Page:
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Campaign for babies to celebrate paid parental leave win

26 for babies is celebrating a victory for babies and families with the introduction of 26 weeks paid parental leave starting tomorrow.

“Today marks the end of a long campaign to give our smallest citizens the very best start in life. There is still more to be done to improve paid parental leave including increasing the rate and availability to all parents but 26 weeks paid parental leave is an important milestone,” said Rebecca Matthews, spokesperson for 26 for Babies.

The campaign to achieve 26 weeks paid parental leave started in 2012 when then-Labour MP Sue Moroney’s members bill was drawn from the ballot.

“We are absolutely delighted by the introduction of 26 weeks paid parental from 1 July 2020, this is an historic day for New Zealand babies.”

“There has been overwhelming public support from across the political spectrum for this important policy and we thank all Members of Parliament who have supported this campaign over the years including those from the Maori Party, United Future, NZ First, Labour and the Greens.”

“Parents all over New Zealand will benefit from more precious time spent at home with new-born babies,” said Rebecca Matthews.

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New Zealand’s littlest citizens finally given full 26 weeks with whānau

The 26 for Babies coalition was ecstatic to receive the news today that paid parental leave will be extended to 22 weeks next year and to the full 26 weeks by 2020. Spokesperson Rebecca Matthews-Heron described the coalition as ‘over the moon’ when they heard the announcement from Prime Minister Jacinda Ardern. Continue reading

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Growing community support for eight more weeks paid parental leave

Community support for increasing paid parental leave continues to build with a new private members bill set to be debated in parliament this week.

“The strength of support for eight more weeks at home with our new babies has grown with the Tick for Kids coalition signing on to support the campaign,” said 26 for Babies Convenor Rebecca Matthews.

“Dozens of child wellbeing advocacy and health groups with a nationwide presence are part of Tick for Kids. Extending paid parental leave to six months is an issue that the experts – and voters – support. It’s time for all politicians to listen and invest in our smallest citizens,” said Matthews.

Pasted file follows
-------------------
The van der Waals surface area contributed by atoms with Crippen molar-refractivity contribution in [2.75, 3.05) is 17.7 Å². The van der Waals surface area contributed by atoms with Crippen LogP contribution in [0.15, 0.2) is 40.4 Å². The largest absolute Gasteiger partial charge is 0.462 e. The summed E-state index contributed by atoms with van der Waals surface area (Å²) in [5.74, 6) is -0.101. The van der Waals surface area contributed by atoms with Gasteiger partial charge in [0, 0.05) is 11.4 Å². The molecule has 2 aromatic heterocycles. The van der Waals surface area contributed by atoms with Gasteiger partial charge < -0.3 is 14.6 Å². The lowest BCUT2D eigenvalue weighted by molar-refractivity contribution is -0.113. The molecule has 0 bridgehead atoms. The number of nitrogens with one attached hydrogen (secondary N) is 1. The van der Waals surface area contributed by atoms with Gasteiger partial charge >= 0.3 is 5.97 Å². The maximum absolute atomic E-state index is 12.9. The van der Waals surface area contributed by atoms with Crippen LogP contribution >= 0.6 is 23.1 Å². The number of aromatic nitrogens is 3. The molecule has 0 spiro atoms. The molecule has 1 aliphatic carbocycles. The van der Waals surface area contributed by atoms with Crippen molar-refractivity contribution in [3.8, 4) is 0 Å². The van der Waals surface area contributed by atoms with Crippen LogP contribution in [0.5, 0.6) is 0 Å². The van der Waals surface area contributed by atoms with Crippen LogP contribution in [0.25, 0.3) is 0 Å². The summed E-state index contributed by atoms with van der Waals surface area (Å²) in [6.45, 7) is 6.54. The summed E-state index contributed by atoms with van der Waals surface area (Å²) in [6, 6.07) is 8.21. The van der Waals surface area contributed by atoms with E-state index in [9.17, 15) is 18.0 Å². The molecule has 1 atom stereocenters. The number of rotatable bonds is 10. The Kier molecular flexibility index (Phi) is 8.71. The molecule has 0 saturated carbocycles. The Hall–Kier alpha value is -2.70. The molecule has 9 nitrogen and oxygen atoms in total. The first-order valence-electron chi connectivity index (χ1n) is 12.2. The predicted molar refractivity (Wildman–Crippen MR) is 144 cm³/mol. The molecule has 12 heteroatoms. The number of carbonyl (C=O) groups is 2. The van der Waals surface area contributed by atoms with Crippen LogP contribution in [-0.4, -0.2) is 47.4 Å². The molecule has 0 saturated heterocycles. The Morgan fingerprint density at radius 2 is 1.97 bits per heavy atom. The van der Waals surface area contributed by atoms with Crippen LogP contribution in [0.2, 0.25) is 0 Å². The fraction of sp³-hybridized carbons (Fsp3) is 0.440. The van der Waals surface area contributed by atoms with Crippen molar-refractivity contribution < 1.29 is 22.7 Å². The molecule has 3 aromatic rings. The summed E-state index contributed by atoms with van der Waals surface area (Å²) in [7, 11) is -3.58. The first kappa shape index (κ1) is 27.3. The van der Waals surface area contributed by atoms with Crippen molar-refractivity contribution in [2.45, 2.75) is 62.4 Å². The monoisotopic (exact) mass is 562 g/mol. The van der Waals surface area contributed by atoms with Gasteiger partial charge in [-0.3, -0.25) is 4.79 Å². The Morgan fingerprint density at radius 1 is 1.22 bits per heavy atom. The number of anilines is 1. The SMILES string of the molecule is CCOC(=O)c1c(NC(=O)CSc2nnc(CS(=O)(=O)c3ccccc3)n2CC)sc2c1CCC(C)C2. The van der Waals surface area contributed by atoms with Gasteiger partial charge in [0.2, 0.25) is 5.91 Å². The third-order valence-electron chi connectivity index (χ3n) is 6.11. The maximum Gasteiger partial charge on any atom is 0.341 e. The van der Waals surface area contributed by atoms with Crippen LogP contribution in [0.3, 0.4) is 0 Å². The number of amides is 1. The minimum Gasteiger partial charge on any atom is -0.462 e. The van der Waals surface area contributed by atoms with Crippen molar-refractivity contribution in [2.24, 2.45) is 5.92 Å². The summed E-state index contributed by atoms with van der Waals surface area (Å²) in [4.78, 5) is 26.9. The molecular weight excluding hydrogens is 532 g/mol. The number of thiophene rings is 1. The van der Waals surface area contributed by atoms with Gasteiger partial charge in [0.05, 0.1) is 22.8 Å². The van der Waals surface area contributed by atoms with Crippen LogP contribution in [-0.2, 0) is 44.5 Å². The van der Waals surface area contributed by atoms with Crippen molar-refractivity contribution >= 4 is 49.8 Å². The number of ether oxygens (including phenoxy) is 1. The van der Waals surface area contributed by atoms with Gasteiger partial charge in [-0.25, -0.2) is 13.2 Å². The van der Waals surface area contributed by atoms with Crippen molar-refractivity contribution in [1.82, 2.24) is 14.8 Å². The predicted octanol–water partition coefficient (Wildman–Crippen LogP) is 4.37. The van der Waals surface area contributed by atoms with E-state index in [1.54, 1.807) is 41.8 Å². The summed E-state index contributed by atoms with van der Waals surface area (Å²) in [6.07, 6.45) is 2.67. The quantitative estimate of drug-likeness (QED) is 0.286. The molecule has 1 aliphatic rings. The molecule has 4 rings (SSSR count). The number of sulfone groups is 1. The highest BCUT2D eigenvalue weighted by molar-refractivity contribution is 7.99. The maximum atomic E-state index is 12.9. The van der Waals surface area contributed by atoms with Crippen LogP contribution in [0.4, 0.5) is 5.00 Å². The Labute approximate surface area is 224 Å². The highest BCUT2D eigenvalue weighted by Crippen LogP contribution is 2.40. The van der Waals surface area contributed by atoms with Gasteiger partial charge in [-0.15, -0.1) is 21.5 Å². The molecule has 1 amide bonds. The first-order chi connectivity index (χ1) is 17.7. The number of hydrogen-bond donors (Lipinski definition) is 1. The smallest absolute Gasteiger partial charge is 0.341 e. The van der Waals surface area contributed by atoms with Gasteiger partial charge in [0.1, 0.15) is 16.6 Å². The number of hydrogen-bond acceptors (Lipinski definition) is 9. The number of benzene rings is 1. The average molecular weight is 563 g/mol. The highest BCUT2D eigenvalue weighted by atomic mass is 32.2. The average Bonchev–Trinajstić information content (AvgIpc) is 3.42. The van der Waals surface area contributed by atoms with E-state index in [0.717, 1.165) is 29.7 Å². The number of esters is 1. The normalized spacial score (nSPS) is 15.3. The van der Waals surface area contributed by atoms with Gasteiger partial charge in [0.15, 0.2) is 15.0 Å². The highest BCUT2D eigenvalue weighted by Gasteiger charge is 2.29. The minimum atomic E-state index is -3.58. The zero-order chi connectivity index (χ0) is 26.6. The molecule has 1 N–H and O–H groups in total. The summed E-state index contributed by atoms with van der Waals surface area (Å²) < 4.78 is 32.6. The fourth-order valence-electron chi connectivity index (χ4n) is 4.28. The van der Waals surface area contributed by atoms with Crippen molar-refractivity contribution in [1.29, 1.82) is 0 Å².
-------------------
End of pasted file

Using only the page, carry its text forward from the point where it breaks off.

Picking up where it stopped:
Tick for Kids spokesperson Lisa Woods said that the group had identified better support for parents to be able to focus on their young children as one of their top priorities.

“Sue Moroney’s bill to extend paid parental leave will give families more choice in that crucial first year of our babies’ lives. It will enable more mums to breastfeed for longer. Babies will be able to bond with their families at home for longer, and have all the benefits to health and wellbeing that provides.”

26 for Babies supporters will join Sue Moroney MP at an event at parliament on Wednesday 26 August, from 11-12 noon in Oliver’s Foyer, Ground Floor, Bowen House, Wellington.

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National has run out of reasons not to support bill

The 26 for Babies coalition is calling on National to vote Sue Moroney’s paid parental leave bill into law tonight. The Labour MP has substantially amended her bill to prioritise a smaller number of families.

“All new babies deserve their first six months at home with mum or dad,” said spokesperson Rebecca Matthews. “26 weeks paid parental leave is of such benefit to new babies that National should have always been willing to invest in it.”

“Longer paid parental leave for all families is still the goal, and we will get there. This policy is popular and no good evidence has been put up against it.”

“The evidence given by parents with multiple or premature births, and of babies with disabilities was very moving and strong in relation to this bill,” said Rebecca Matthews. “Moving them to six months would be a good step to where we should be going for all new babies.”

“The cost of the change was the only objection National raised against Sue Moroney’s bill. The amended bill will cost significantly less, and therefore National should vote for it to proceed.”